Ian and I had the pleasure of working on a Training Camp for 65 Degrees North last week. We were asked to provide bike hire and training to help a group of mountain bikers of mixed abilities in their preparation for riding the Munda Biddi Trail in Western Australia.
Who are 65 Degrees North?
65 Degrees North seeks to help in the rehabilitation of wounded or damaged ex-servicemen and women by offering the opportunity to participate in challenging adventure.
By changing the perception of physical and mental disability through the ‘Spirit of Adventure’ we aim to inspire and motivate others to overcome, achieve and succeed.
Find out more about 65 Degrees North HERE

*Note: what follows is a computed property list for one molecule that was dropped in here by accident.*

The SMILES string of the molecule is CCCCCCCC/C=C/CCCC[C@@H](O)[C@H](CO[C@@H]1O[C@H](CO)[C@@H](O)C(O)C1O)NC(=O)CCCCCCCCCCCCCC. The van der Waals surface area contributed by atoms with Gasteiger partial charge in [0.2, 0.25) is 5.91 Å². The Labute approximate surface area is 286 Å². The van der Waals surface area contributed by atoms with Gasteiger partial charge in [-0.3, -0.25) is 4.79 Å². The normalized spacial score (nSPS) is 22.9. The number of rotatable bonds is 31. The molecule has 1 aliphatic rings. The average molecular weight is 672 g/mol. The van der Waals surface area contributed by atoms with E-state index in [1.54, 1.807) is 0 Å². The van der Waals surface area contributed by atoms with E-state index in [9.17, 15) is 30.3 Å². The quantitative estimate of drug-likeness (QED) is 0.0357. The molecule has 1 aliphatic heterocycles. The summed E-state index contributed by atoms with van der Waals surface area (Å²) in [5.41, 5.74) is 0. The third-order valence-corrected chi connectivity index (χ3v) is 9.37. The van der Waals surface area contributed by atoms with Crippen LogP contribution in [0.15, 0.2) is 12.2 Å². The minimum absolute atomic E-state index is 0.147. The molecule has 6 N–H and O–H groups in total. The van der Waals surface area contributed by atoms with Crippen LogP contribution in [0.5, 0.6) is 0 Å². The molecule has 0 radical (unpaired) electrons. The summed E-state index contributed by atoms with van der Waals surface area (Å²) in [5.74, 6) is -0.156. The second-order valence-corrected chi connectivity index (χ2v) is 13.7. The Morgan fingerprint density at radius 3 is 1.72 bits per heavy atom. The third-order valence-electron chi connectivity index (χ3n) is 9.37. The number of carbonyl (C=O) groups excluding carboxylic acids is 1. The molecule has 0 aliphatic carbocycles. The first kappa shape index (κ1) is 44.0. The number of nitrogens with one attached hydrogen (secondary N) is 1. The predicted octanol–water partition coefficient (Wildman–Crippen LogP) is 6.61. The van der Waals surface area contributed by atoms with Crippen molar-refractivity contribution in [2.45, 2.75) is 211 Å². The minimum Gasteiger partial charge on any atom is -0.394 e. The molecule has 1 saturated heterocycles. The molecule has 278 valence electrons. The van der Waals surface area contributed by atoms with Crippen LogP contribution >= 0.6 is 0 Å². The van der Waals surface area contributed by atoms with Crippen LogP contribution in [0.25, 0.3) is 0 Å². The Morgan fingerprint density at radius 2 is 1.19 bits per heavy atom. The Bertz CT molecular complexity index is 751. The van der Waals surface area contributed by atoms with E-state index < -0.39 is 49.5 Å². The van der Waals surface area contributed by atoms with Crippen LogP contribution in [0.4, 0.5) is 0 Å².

What is the Munda Biddi Trail?
The Munda Biddi Trail is an off road cycling challenge across Western Australia. The trail covers around 1000km through Eucalyptus forest, scrub and bushland. There are only a few towns along the trail, with riders needing to be self sufficient and to carry everything they will need for the duration of their ride. The riders representing 65 Degrees North have only 13 days to complete the route. There will be no assistance from a support crew or mechanic, nor will they have the luxury of hot water or comfortable beds.
Find out more about the Munda Biddi Trail HERE
THE AQR COACHING EXPERIENCE
Ian and I travelled to a small village called Comus situated in the Aude region in the French Pyrenees, home to only 20 locals and surrounded by stunning mountain scenery. Comus is a great base for cyclists, hikers and of course mountain bikers! Ian and I only had 2 days to try and pass on as much mountain bike knowledge and experience as we felt would benefit these riders in preparation for their ride across Western Australia in October.